Common Ground: New Documentary Photography from Scotland & Wales
Inspired by notions of 'home' and 'community', Common Ground brings together new work from two photographic collectives taking an outward-facing view of their respective home countries of Scotland and Wales. Working with diverse themes and ideas associated with distinctive national and cultural visual inspiration, this collective exhibition welds them together into a cohesive narrative, at times overlapping and continuously referencing and complementing each other.
Highlighting the fragility and self consciousness of youth and identity, Abbie Trayler- Smith's sensitive and empathetic 'The Big O', and Sophie Gerrard's personal and political 'Scottish Sweet Sixteen', introduce us to young people and give an insight into their thoughts and lives.
Community and landscape, also at times fragile and vulnerable, are explored in Colin McPherson's historical 'Phoenix: The fall and rise of Ravenscraig' and Gawain Barnard's poignant 'A Line Runs Through Us'.
We continue to look at communities but from an increasingly personal viewpoint in Jack Latham's childhood referencing 'Looking for Lilacs' and James O Jenkins' family ties and connections in 'Rutherglen', shot in both Scotland and Wales.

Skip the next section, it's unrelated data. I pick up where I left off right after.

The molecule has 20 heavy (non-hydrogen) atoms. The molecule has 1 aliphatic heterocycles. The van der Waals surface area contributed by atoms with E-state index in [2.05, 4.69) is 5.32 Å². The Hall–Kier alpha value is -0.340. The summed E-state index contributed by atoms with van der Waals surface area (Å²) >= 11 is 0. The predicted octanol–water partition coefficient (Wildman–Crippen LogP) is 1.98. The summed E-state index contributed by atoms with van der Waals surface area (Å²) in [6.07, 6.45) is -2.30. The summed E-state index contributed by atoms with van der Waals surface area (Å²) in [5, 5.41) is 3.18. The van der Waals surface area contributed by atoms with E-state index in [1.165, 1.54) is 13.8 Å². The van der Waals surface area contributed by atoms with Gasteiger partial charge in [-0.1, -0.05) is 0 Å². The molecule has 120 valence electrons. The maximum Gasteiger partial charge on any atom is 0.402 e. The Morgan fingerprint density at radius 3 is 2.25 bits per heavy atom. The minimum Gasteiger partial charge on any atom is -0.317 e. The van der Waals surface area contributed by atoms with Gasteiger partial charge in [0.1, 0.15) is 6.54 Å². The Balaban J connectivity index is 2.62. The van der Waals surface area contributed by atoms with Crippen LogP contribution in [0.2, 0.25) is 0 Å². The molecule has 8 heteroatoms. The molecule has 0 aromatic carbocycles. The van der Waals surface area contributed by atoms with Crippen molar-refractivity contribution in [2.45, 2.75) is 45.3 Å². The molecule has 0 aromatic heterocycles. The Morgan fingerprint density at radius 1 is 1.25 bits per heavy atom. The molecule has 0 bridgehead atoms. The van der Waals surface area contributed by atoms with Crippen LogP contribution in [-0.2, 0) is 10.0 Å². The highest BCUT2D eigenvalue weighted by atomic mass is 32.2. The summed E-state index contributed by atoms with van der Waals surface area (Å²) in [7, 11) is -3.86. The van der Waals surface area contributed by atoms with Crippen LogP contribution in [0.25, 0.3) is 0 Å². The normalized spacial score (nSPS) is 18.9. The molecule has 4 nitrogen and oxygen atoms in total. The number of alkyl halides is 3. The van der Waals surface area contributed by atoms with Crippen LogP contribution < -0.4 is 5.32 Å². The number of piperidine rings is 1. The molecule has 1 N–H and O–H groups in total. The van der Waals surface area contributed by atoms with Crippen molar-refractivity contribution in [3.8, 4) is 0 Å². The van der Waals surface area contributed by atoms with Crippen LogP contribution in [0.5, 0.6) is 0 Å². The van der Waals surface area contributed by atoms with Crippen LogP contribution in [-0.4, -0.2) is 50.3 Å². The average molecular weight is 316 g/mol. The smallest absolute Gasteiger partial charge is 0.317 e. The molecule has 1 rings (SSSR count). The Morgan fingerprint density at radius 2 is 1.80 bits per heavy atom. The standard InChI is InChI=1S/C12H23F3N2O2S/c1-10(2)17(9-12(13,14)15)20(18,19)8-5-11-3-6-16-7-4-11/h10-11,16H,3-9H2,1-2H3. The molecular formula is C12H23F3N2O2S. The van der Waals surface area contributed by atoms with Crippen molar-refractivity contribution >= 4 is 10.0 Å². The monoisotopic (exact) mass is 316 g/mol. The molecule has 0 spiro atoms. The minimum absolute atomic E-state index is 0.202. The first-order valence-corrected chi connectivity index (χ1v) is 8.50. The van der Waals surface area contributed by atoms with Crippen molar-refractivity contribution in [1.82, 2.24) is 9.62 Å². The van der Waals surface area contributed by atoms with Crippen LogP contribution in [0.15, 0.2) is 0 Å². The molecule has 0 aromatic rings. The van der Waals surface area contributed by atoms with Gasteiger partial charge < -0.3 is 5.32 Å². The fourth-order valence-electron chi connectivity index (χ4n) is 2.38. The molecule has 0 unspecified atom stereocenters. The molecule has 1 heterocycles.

Themes of ritual and tradition are explored through Jeremy Sutton-Hibbert's striking portraits in 'Unsullied and Untarnished', whilst Stephen McLaren shows us humour in the rituals of everyday life in his candid series 'Scotia Nova'.
Document Scotland, formed in 2012 by Colin McPherson, Jeremy Sutton-Hibbert, Sophie Gerrard and Stephen McLaren, are responding to the global audience looking at Scotland at this, one of the most important times in the country's history.
Formed in the wake of Document Scotland in 2013, the Welsh collective A Fine Beginning is made up of photographers James O Jenkins, Jack Latham, Abbie Trayler- Smith and Gawain Barnard and showcases contemporary photography being made in Wales.
Banner image: Jack Latham
Left image: Sophie Gerrard